It’s again time to defend earth against alien invasion with the SDL2 version of the Space Invaders! As previously, I decided to re-implemented my HTML5 version of the game into a SDL2 (C++) application to see how some new important features (like pixel wise collision detection) could be implemented with different technique and environment. The basis of the game is quite similar to the HTML5 version described in HTML5-Space-Invaders.

At the beginning…

Again, it was easy to split the application into reasonable classes as it was already done in the HTML5 version. I did a bit further split with some game elements like alien shots. HTML5 version handled shot specific details directly within the in-game state, which made some unnecessary code bloat to in-game update function. Now I decided to encapsulate those details into shot specific classes so they can be more easily examined.

Game structure

The game structure was a quite similar than the HTML5 version, but some minor differences that where required by the SDL2 framework. One of the most important change was the way how pixel precise collision detection and pixel re-coloring works.

To edit SDL2 textures, I needed to build a locking structure that locks the texture so it can be edited. After the texture is edited, it must be freed so it can be used by other systems. I somehow managed to get this working by building a quite simple structure that actually seems to work. However, I’m quite sure that my implementation could be better formed so it would split the operation into much more logical steps. Now, the whole shield to laser/missile detection and pixel edit functionality is all included in a single place. This is a quite ugly way to perform it, but I’ll try to accept that…. Perhaps…


This implementation actually took me a much more time that I was expecting. It was quite interesting to note how much easier it is to perform pixel wise collision detection and editing in the HTML5 than in the SDL2 (C++) environment. Luckily, many games do not require this kind of collision detection as we have a quite nice set of all kinds of bounding volumes (e.g. AABBs) that we can use to perform optimized detection without iterating over the whole set of pixels.

Thanks for reading!

Game source code in GitHub:Β


8 thoughts on “SDL2-Space-Invaders

  1. Hi,

    Many thanks for this nice Space Invader example. Especially the pixelwise collision detection, which no open source clone I looked up today in the Net had implemented, is interesting for me. I just compiled the SDL game myself and it workes fine first… but after some time of playing and (rapidly) shooting invaders suddenly no shooting is possible any more. Also I am wondering, why you allow the player to move more far left and right than the invader, which was quite opposite implemented in the original game (in your game the defender can just move very much left or right and no invader shot can reach him). When the game ends the program freezes, would be nice if it would return to the intro menu.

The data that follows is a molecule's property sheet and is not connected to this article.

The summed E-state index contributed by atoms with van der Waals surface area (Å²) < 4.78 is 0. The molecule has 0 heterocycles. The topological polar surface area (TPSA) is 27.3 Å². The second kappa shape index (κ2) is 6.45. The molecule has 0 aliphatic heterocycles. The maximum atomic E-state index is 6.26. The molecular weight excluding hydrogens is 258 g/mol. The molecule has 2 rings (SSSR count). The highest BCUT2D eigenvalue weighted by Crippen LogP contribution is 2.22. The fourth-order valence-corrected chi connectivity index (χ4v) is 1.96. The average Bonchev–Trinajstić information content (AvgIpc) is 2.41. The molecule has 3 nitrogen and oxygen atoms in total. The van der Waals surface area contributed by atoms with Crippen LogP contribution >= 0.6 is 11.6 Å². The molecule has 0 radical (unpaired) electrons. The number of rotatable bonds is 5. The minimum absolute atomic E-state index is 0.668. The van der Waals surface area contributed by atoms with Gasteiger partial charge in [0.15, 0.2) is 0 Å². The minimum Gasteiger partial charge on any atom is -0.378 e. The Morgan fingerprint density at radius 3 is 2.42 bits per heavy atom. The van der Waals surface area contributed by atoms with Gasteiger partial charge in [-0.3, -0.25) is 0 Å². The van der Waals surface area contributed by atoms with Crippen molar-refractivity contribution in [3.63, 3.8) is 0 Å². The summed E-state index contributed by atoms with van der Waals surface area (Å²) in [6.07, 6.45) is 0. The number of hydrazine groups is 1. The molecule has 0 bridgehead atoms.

1. Hi Frank,

      Thanks for the feedback!

      You’re right about the ending of the game. It would be better to end the game by returning to the intro menu like those old arcade games typically do. This was also something that I had in my mind but somehow I managed to forget to implement it. I’ll put this to my todo-list.

      You’re also right about the avatar position / invader movement restrictions. My version does now actually provide a kind of “safe” zone where alien missiles cannot hit the player. It seems that I wasn’t studying the original game well enough πŸ™‚ I also think that my both versions (i.e. SDL2 and HTML5) have this behavior. I’ll put this into my todo-list as well.

      That bug with the shooting sounds strange. I’ll try to check what could be causing that behavior and get back to this.


    2. I think I managed to find the source and fix the shooting bug. The bug was related how the game was using the “rest” mode. This “rest” mode is used to add a small delay to game logic and is being activated when the player gets exploded. During this “rest” time, the missiles, player laser and the flying saucer still keep on moving across the scene. However, most parts of the actual gameplay logic is being frozen. This frozen section also included all collision detection code, which made missiles, player lasers and the flying saucer to continue their journey without being exploded by any out-of-bounds detectors. I fixed that by moving the corresponding collision detection code so it is being executed even when the game is in “rest” mode.